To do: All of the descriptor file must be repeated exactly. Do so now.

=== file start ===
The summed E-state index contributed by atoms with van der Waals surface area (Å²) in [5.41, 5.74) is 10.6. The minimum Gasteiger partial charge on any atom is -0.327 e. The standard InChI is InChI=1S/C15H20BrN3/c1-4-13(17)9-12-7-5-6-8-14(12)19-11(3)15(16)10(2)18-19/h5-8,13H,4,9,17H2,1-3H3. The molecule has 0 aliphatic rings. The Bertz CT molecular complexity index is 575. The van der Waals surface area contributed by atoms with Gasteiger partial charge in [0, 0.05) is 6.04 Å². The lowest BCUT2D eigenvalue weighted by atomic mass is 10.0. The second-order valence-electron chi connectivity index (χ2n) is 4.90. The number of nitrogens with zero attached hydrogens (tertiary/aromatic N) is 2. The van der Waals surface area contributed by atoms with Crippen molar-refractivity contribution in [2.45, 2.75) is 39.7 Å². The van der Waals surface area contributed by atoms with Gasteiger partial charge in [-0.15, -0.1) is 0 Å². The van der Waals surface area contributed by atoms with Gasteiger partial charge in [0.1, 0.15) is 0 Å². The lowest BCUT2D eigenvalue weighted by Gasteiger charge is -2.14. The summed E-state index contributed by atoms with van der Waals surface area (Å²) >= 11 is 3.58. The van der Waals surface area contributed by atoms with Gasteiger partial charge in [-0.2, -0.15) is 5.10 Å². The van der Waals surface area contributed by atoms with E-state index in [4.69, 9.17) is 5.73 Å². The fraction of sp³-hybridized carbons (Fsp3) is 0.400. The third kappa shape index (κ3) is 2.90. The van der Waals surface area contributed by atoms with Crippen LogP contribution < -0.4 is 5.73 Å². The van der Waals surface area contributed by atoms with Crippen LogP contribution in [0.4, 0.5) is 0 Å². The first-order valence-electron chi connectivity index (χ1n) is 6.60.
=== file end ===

The summed E-state index contributed by atoms with van der Waals surface area (Å²) in [5.41, 5.74) is 10.6. The minimum Gasteiger partial charge on any atom is -0.327 e. The standard InChI is InChI=1S/C15H20BrN3/c1-4-13(17)9-12-7-5-6-8-14(12)19-11(3)15(16)10(2)18-19/h5-8,13H,4,9,17H2,1-3H3. The molecule has 0 aliphatic rings. The Bertz CT molecular complexity index is 575. The van der Waals surface area contributed by atoms with Gasteiger partial charge in [0, 0.05) is 6.04 Å². The lowest BCUT2D eigenvalue weighted by atomic mass is 10.0. The second-order valence-electron chi connectivity index (χ2n) is 4.90. The number of nitrogens with zero attached hydrogens (tertiary/aromatic N) is 2. The van der Waals surface area contributed by atoms with Crippen molar-refractivity contribution in [2.45, 2.75) is 39.7 Å². The van der Waals surface area contributed by atoms with Gasteiger partial charge in [-0.15, -0.1) is 0 Å². The van der Waals surface area contributed by atoms with Gasteiger partial charge in [0.1, 0.15) is 0 Å². The lowest BCUT2D eigenvalue weighted by Gasteiger charge is -2.14. The summed E-state index contributed by atoms with van der Waals surface area (Å²) >= 11 is 3.58. The van der Waals surface area contributed by atoms with Gasteiger partial charge in [-0.2, -0.15) is 5.10 Å². The van der Waals surface area contributed by atoms with E-state index in [4.69, 9.17) is 5.73 Å². The fraction of sp³-hybridized carbons (Fsp3) is 0.400. The third kappa shape index (κ3) is 2.90. The van der Waals surface area contributed by atoms with Crippen LogP contribution < -0.4 is 5.73 Å². The van der Waals surface area contributed by atoms with Crippen LogP contribution in [0.4, 0.5) is 0 Å². The first-order valence-electron chi connectivity index (χ1n) is 6.60.